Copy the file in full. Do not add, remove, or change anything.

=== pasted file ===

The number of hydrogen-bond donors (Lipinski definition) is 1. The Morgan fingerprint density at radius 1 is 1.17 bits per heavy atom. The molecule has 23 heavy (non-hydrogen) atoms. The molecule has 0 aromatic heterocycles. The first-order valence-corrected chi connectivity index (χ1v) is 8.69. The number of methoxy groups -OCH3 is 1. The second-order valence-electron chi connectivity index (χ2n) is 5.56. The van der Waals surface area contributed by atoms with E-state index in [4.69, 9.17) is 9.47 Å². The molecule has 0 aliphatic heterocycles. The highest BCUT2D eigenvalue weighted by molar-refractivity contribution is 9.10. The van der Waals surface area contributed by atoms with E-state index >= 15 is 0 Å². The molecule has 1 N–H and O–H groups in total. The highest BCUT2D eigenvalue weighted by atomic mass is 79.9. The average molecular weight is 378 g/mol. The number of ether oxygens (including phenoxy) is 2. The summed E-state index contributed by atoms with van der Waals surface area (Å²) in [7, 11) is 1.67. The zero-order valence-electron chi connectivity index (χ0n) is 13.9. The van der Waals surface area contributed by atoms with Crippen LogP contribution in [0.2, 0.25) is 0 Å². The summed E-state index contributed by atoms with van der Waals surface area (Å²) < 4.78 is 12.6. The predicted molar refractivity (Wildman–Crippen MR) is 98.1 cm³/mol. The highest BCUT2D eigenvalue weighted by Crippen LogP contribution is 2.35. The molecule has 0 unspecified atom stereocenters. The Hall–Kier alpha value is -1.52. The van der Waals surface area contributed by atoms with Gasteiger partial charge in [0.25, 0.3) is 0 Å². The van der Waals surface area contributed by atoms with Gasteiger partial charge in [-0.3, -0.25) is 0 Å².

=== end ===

The number of hydrogen-bond donors (Lipinski definition) is 1. The Morgan fingerprint density at radius 1 is 1.17 bits per heavy atom. The molecule has 23 heavy (non-hydrogen) atoms. The molecule has 0 aromatic heterocycles. The first-order valence-corrected chi connectivity index (χ1v) is 8.69. The number of methoxy groups -OCH3 is 1. The second-order valence-electron chi connectivity index (χ2n) is 5.56. The van der Waals surface area contributed by atoms with E-state index in [4.69, 9.17) is 9.47 Å². The molecule has 0 aliphatic heterocycles. The highest BCUT2D eigenvalue weighted by molar-refractivity contribution is 9.10. The van der Waals surface area contributed by atoms with E-state index >= 15 is 0 Å². The molecule has 1 N–H and O–H groups in total. The highest BCUT2D eigenvalue weighted by atomic mass is 79.9. The average molecular weight is 378 g/mol. The number of ether oxygens (including phenoxy) is 2. The summed E-state index contributed by atoms with van der Waals surface area (Å²) in [7, 11) is 1.67. The zero-order valence-electron chi connectivity index (χ0n) is 13.9. The van der Waals surface area contributed by atoms with Crippen LogP contribution in [0.2, 0.25) is 0 Å². The summed E-state index contributed by atoms with van der Waals surface area (Å²) < 4.78 is 12.6. The predicted molar refractivity (Wildman–Crippen MR) is 98.1 cm³/mol. The highest BCUT2D eigenvalue weighted by Crippen LogP contribution is 2.35. The molecule has 0 unspecified atom stereocenters. The Hall–Kier alpha value is -1.52. The van der Waals surface area contributed by atoms with Gasteiger partial charge in [0.25, 0.3) is 0 Å². The van der Waals surface area contributed by atoms with Gasteiger partial charge in [-0.3, -0.25) is 0 Å².